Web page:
SAN DIEGO — With sweat glistening from his forehead, George Osorio tops off a 15-mile roller-skating run with a series of graceful spins and dips in the parking lot of a Carlsbad restaurant. There to greet him is his wife, Christine, who makes the weekly Sunday morning trip from the couple's home in Linda Vista on her bicycle.
But roller skates are the only way to go for her 33-year-old husband, an accomplished skater since being introduced to the sport in elementary school at the now-defunct Palisades Gardens in North Park.
After breakfast, Osorio straps on his skates and completes the 30-mile round trip.
"He hardly works up a sweat," Christine said, joking. "For him, it's like taking a nice, leisurely stroll."
Indeed, for Osorio, who roller-skated from San Diego to San Francisco three years ago, this Sunday jaunt is peanuts.
What the roller-skating instructor is shooting for now is a strong finish for the fifth year in a row at the annual Rosarito Beach-Ensenada Bicycle Race on Saturday.
"Five years ago, a friend urged me to enter," he said. "I had no desire to do it on a bicycle, but I did want to try it on roller skates."
Much to his surprise, Osorio was allowed to enter, and in 1982 he became the first ever to skate the 72-mile course.
"I didn't really train, but I had the wrong kind of skates, which gave me whopping blisters, but it was exhilarating," he said. "I think adrenaline is what got me to the finish line that first time."
It was so much fun the first time that Osorio is now a confirmed entrant for each year's race.
"But now I wear low-heeled skating shoes, I have the right kind of wheels, and I carry a water spray bottle with me," he said. "Most importantly, I do some serious training, starting three months before the race."
For Osorio, serious training is roller-skating to and from work each day in addition to his fun weekend trips to North County with his wife. That means a 5:30 a.m. start from Linda Vista to a family-run printing business in Mira Mesa.
"The most difficult part is having to start out in darkness in the morning," he said. "I always stay on sidewalks or shoulders of the road, but still, the glare from car headlights is blinding. And there's no way to avoid it. Another problem in the dark is not being sure of your surface. I've got to look at the ground at all times in order to skate clear of broken glass, rocks and other debris."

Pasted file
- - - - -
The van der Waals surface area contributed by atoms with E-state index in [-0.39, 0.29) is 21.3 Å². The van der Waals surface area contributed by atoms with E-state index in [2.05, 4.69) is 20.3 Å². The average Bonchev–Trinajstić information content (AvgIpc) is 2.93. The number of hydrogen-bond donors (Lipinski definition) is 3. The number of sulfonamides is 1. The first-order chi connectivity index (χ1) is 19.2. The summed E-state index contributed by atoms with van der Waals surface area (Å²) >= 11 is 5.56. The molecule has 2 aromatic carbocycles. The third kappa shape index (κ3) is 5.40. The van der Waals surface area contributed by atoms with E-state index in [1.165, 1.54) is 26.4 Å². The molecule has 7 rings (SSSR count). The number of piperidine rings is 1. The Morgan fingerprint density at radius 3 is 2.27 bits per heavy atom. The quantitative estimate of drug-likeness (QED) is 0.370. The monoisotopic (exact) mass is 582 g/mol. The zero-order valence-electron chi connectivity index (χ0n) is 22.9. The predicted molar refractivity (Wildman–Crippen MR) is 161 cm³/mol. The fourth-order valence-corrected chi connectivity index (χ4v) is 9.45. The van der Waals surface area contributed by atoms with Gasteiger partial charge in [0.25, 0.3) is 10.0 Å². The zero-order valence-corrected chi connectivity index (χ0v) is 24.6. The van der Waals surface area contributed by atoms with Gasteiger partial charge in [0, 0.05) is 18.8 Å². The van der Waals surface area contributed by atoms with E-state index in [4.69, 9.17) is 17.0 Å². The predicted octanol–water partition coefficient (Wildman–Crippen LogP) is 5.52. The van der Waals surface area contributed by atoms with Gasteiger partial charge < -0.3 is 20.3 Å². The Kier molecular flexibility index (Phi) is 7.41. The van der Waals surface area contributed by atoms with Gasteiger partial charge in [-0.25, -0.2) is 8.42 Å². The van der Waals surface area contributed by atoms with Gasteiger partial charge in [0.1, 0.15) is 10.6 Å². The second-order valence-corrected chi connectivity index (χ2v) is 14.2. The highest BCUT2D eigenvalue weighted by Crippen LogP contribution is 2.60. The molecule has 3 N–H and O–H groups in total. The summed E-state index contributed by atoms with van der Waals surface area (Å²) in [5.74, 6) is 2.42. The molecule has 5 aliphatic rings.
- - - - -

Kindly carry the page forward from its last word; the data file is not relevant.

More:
The route is marked with steep climbs. But Osorio maintains a 12- to 15-m.p.h. pace and usually makes it to work in an hour. When he reaches his print shop, he takes a shower and changes clothes. He repeats the routine at 6 p.m. when he skates home.
"I'm just about in the shape I want to be for the race," Osorio said, patting his diminishing midriff. "If I was lazy and didn't do this, I'd find myself dying of exhaustion halfway through the race."
He has seen plenty of that during the Rosarito Beach-Ensenada grind.
"The hills are the real killers," he said. "That's where I have an advantage over bicycle riders. With all this preliminary hill work, I'll be OK, but each year I see so many bike riders poop out on the hills. Some of them are so exhausted they can barely walk their bikes up the hills."
Last year, for the first time, Osorio saw several other roller skaters during the race. "But they were holding onto cars and vans or to people on bicycles," he said. "They didn't skate very far on their own. And none of them made it to the finish."
Getting to the finish line, with hundreds of people cheering, makes the effort worthwhile.
"I can't begin to describe the feeling of total ecstasy when I cross that line," he said. "Because I'm the only roller skater to make it all the way, I get just as many cheers as the first bicycle riders when I reach Ensenada."
Osorio usually completes the race about halfway back in the pack, and he proudly points out that he is less than two hours behind the lead bicyclists.
He also said the Mexican course can be treacherous.
"The biggest problem, especially for a roller skater, is rough condition of the roads. There's so much loose gravel and debris. In order for me to make it through those stretches, I have to maintain a swift 15- to 20-m.p.h. pace. Otherwise, if I slow down, there's a big danger of getting a pebble lodged under my wheel and stopping me cold. So I just try to glide over everything."
Still, some parts of the course are unskatable. Last year, there were several quarter-mile sections in such poor condition that Osorio simply unlaced his skates, threw them over his shoulder, and walked.
On the positive side, he has seen the race's aid stations improve dramatically over the years, with plenty of water for participants.